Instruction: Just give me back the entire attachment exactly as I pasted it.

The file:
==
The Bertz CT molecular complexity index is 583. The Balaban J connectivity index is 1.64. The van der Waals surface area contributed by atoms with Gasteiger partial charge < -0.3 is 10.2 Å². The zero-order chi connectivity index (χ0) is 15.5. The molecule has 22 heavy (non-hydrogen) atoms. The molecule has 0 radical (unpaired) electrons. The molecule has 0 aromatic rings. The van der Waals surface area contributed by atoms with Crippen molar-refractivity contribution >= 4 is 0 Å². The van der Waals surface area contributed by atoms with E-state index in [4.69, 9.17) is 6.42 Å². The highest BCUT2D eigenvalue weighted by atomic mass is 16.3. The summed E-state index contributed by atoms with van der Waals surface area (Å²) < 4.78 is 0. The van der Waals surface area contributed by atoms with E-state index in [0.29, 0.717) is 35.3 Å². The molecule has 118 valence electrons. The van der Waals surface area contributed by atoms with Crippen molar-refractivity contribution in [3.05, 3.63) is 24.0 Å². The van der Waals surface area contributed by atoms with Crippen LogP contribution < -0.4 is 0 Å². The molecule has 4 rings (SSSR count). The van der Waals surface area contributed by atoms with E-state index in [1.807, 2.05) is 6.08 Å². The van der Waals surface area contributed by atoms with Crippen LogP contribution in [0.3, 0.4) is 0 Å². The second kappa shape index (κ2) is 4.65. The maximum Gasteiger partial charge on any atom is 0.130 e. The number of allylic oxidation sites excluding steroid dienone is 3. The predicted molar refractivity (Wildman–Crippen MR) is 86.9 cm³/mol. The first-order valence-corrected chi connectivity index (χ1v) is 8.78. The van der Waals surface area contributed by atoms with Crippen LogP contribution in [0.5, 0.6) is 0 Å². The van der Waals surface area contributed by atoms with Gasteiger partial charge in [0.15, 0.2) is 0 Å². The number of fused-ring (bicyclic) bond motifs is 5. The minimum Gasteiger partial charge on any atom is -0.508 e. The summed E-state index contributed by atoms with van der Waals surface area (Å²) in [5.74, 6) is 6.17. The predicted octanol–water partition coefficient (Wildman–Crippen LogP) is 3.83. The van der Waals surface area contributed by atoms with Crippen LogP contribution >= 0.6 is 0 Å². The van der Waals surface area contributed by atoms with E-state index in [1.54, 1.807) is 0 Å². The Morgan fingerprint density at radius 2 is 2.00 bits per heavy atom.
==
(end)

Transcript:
The Bertz CT molecular complexity index is 583. The Balaban J connectivity index is 1.64. The van der Waals surface area contributed by atoms with Gasteiger partial charge < -0.3 is 10.2 Å². The zero-order chi connectivity index (χ0) is 15.5. The molecule has 22 heavy (non-hydrogen) atoms. The molecule has 0 radical (unpaired) electrons. The molecule has 0 aromatic rings. The van der Waals surface area contributed by atoms with Crippen molar-refractivity contribution >= 4 is 0 Å². The van der Waals surface area contributed by atoms with E-state index in [4.69, 9.17) is 6.42 Å². The highest BCUT2D eigenvalue weighted by atomic mass is 16.3. The summed E-state index contributed by atoms with van der Waals surface area (Å²) < 4.78 is 0. The van der Waals surface area contributed by atoms with E-state index in [0.29, 0.717) is 35.3 Å². The molecule has 118 valence electrons. The van der Waals surface area contributed by atoms with Crippen molar-refractivity contribution in [3.05, 3.63) is 24.0 Å². The van der Waals surface area contributed by atoms with Crippen LogP contribution < -0.4 is 0 Å². The molecule has 4 rings (SSSR count). The van der Waals surface area contributed by atoms with E-state index in [1.807, 2.05) is 6.08 Å². The van der Waals surface area contributed by atoms with Crippen LogP contribution in [0.3, 0.4) is 0 Å². The second kappa shape index (κ2) is 4.65. The maximum Gasteiger partial charge on any atom is 0.130 e. The number of allylic oxidation sites excluding steroid dienone is 3. The predicted molar refractivity (Wildman–Crippen MR) is 86.9 cm³/mol. The first-order valence-corrected chi connectivity index (χ1v) is 8.78. The van der Waals surface area contributed by atoms with Crippen LogP contribution in [0.5, 0.6) is 0 Å². The van der Waals surface area contributed by atoms with Gasteiger partial charge in [0.15, 0.2) is 0 Å². The number of fused-ring (bicyclic) bond motifs is 5. The minimum Gasteiger partial charge on any atom is -0.508 e. The summed E-state index contributed by atoms with van der Waals surface area (Å²) in [5.74, 6) is 6.17. The predicted octanol–water partition coefficient (Wildman–Crippen LogP) is 3.83. The van der Waals surface area contributed by atoms with Crippen LogP contribution >= 0.6 is 0 Å². The van der Waals surface area contributed by atoms with E-state index in [1.54, 1.807) is 0 Å². The Morgan fingerprint density at radius 2 is 2.00 bits per heavy atom.